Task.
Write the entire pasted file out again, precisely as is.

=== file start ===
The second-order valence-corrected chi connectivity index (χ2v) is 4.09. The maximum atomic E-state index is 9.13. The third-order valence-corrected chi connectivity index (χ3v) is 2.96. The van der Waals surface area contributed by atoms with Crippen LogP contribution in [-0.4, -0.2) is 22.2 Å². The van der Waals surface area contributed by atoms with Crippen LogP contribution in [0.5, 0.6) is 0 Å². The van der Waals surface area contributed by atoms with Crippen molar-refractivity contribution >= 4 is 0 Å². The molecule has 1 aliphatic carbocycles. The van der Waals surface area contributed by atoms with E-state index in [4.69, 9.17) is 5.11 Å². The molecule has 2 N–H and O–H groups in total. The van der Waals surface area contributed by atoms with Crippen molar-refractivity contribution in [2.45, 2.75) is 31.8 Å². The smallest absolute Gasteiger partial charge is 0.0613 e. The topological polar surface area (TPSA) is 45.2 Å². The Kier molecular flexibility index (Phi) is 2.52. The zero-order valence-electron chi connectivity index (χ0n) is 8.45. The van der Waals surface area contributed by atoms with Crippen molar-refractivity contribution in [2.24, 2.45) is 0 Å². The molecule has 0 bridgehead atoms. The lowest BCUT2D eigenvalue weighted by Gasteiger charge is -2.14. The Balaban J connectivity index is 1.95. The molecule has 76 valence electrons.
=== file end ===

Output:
The second-order valence-corrected chi connectivity index (χ2v) is 4.09. The maximum atomic E-state index is 9.13. The third-order valence-corrected chi connectivity index (χ3v) is 2.96. The van der Waals surface area contributed by atoms with Crippen LogP contribution in [-0.4, -0.2) is 22.2 Å². The van der Waals surface area contributed by atoms with Crippen LogP contribution in [0.5, 0.6) is 0 Å². The van der Waals surface area contributed by atoms with Crippen molar-refractivity contribution >= 4 is 0 Å². The molecule has 1 aliphatic carbocycles. The van der Waals surface area contributed by atoms with E-state index in [4.69, 9.17) is 5.11 Å². The molecule has 2 N–H and O–H groups in total. The van der Waals surface area contributed by atoms with Crippen molar-refractivity contribution in [2.45, 2.75) is 31.8 Å². The smallest absolute Gasteiger partial charge is 0.0613 e. The topological polar surface area (TPSA) is 45.2 Å². The Kier molecular flexibility index (Phi) is 2.52. The zero-order valence-electron chi connectivity index (χ0n) is 8.45. The van der Waals surface area contributed by atoms with Crippen molar-refractivity contribution in [2.24, 2.45) is 0 Å². The molecule has 0 bridgehead atoms. The lowest BCUT2D eigenvalue weighted by Gasteiger charge is -2.14. The Balaban J connectivity index is 1.95. The molecule has 76 valence electrons.